Even the Lord.] Non videbo Iah Iah. I shall not see the Lord of the Lord, Deum Dei, vel Deum de Deo, (a) - that is, Christ in the flesh, as I had well hoped to have done: so some sense it. Others say he redoubleth the word "Jah" to express his ardent affection to God’s service, and to intimate his desire of life to that purpose. [Isaiah 38:22]


Verse 12

Isaiah 38:12 Mine age is departed, and is removed from me as a shepherd’s tent: I have cut off like a weaver my life: he will cut me off with pining sickness: from day [even] to night wilt thou make an end of me.

Ver. 12. Mine age is departed.] Or, My generation, or my habitation: here I have no settled abode, no continuing city, but am flitting, as a shepherd’s shed.

I have cut off like a weaver my life.] By my sins I have shortened my days. {as Genesis 38:7; Genesis 38:10} Or rather, God as a weaver that hath finished his web, cutteth me out of the loom of life. We know what the poets fain of the fates,

Clotho colum baiulat, Lachesis trahit, Atropos occat.

He will cut me off with pining sickness.] Or, From the thrum, for the same Hebrew word signifieth both, because of the thinness and weakness of it.

From day even to night.] So that by night I shall be dead, as they story of the Ephemerobii and as Aristotle writes that the river Hypanis in Thracia every day bringeth forth little bladders out of which come certain flies, which are thus bred in the morning, fledged at noon, and dead at night.


Verse 13

Isaiah 38:13 I reckoned till morning, [that], as a lion, so will he break all my bones: from day [even] to night wilt thou make an end of me.

Ver. 13. I reckoned until morning.] And then, at utmost, I thought there would be an end of my life and pain together; for what through troubles without and terrors within, he was in a woe case, even as if a lion had broke all his bones. Hoc sentinnt qui magnis febribus aestuant, saith an interpreter. Now, whereas some say all die of a fever, let us take care we die not of a cold shaking fit of fear.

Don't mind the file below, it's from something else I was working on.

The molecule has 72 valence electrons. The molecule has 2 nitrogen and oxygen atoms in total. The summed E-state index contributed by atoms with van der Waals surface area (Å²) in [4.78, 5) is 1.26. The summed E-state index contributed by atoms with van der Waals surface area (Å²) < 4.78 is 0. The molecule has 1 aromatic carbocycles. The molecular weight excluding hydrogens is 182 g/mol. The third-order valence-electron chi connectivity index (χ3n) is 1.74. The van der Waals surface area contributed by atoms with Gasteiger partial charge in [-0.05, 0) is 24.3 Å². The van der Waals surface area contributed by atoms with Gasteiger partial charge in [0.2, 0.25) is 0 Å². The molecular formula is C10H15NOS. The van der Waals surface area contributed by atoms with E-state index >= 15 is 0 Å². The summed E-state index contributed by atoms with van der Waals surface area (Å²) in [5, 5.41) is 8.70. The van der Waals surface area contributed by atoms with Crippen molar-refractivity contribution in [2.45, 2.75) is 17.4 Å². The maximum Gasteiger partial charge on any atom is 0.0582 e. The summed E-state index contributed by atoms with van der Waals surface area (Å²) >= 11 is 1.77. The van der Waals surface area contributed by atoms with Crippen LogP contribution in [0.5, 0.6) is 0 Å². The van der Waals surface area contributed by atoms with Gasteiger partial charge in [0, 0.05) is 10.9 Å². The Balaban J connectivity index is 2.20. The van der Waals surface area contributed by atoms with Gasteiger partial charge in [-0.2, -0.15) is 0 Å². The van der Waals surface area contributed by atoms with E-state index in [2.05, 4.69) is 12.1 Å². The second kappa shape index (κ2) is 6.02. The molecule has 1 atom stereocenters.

Verse 14

Isaiah 38:14 Like a crane [or] a swallow, so did I chatter: I did mourn as a dove: mine eyes fail [with looking] upward: O LORD, I am oppressed; undertake for me.

Ver. 14. Like a crane or a swallow, so did I chatter.] Ita pipiebam; peraptae sunt similitudines. Broken petitions coming from a broken heart are of singular avail with God. [Psalms 51:17] Ah Pater brevissima quidem vex est, sed omnia complectitur, saith Luther - i.e., Ah, Father, is a short prayer, but very complexive and effectual. So is the prayer here recorded.

O Lord, I am oppressed; undertake for me.] (a) Miserere mihi misero. Hezekiah, though a most holy man, begged pardon at his death, and flees to Christ, his surety. So did Augustine (he prayed over the seven penitential psalms) and Fulgentius, and Archbishop Ussher. Some render it Pertexe me, weave me out, lengthen my life to its due period.


Verse 15

Isaiah 38:15 What shall I say? he hath both spoken unto me, and himself hath done [it]: I shall go softly all my years in the bitterness of my soul.

Ver. 15. What shall I say?] This he seemeth to speak in a way of wondering at God’s goodness in delivering him from so great a death. The like doth the apostle in Romans 8:31, "What shall we then say to these things?"

He hath both spoken unto me, and himself hath done it.] He no sooner bade me be well, but he made me so. (a) Thus he attributeth his recovery to the most faithful promise of God, and not to the lump of figs, &c.

I shall go softly all my years in the bitterness of my soul.] Or, I shall go quietly and cheerfully all my years after my soul’s bitternsss - sc., When it is past and gone. (b)


Verse 16

Isaiah 38:16 O Lord, by these [things men] live, and in all these [things is] the life of my spirit: so wilt thou recover me, and make me to live.

Ver. 16. O Lord, by these things men live.] By thy promises so performed "the just do live by faith," and live long in a little while; for life consisteth in action, and some live more in a day than others do in a year. An elephant liveth two hundred years, saith Aristotle; three hundred and fifty, saith Philostratus; and yet man, though of much shorter a continuance, is not inferior to an elephant. For this is not the best thing in nature, saith Scaliger, to live longest, but to live to best purpose. Now, man’s life is a way to life eternal. Other creatures have what they live for: not so man, while here.

And in all these things is the life of my spirit.] The godly esteem of life by that stirring they find in their souls; else they lament as over a dead soul.